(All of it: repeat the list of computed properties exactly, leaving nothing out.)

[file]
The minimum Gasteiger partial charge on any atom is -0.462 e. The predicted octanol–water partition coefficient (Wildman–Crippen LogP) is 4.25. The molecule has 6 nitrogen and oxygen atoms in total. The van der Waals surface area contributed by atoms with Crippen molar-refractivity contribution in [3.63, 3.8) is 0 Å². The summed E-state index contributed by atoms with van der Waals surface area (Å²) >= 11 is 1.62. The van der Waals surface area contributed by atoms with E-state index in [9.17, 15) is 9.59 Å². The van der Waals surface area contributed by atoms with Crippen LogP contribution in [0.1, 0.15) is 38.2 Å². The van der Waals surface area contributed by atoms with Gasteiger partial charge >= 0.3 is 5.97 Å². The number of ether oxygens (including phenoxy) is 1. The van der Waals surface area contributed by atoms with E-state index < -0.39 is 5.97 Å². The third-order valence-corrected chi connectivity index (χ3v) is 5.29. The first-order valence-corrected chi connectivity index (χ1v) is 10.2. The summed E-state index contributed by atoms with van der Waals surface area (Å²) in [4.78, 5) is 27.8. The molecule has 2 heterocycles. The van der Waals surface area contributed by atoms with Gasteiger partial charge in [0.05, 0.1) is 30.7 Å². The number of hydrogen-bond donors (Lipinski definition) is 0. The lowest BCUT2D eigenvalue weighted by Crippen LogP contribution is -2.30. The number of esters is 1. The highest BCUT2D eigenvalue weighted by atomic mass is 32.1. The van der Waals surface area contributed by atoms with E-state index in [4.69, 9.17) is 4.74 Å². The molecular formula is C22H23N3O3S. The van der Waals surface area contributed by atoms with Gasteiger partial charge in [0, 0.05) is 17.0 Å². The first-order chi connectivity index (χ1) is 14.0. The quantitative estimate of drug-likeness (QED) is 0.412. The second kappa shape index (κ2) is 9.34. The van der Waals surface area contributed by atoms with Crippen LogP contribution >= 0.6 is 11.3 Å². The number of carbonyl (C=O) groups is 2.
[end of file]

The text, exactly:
The minimum Gasteiger partial charge on any atom is -0.462 e. The predicted octanol–water partition coefficient (Wildman–Crippen LogP) is 4.25. The molecule has 6 nitrogen and oxygen atoms in total. The van der Waals surface area contributed by atoms with Crippen molar-refractivity contribution in [3.63, 3.8) is 0 Å². The summed E-state index contributed by atoms with van der Waals surface area (Å²) >= 11 is 1.62. The van der Waals surface area contributed by atoms with E-state index in [9.17, 15) is 9.59 Å². The van der Waals surface area contributed by atoms with Crippen LogP contribution in [0.1, 0.15) is 38.2 Å². The van der Waals surface area contributed by atoms with Gasteiger partial charge >= 0.3 is 5.97 Å². The number of ether oxygens (including phenoxy) is 1. The van der Waals surface area contributed by atoms with E-state index < -0.39 is 5.97 Å². The third-order valence-corrected chi connectivity index (χ3v) is 5.29. The first-order valence-corrected chi connectivity index (χ1v) is 10.2. The summed E-state index contributed by atoms with van der Waals surface area (Å²) in [4.78, 5) is 27.8. The molecule has 2 heterocycles. The van der Waals surface area contributed by atoms with Gasteiger partial charge in [0.05, 0.1) is 30.7 Å². The number of hydrogen-bond donors (Lipinski definition) is 0. The lowest BCUT2D eigenvalue weighted by Crippen LogP contribution is -2.30. The number of esters is 1. The highest BCUT2D eigenvalue weighted by atomic mass is 32.1. The van der Waals surface area contributed by atoms with E-state index in [4.69, 9.17) is 4.74 Å². The molecular formula is C22H23N3O3S. The van der Waals surface area contributed by atoms with Gasteiger partial charge in [0, 0.05) is 17.0 Å². The first-order chi connectivity index (χ1) is 14.0. The quantitative estimate of drug-likeness (QED) is 0.412. The second kappa shape index (κ2) is 9.34. The van der Waals surface area contributed by atoms with Crippen LogP contribution >= 0.6 is 11.3 Å². The number of carbonyl (C=O) groups is 2.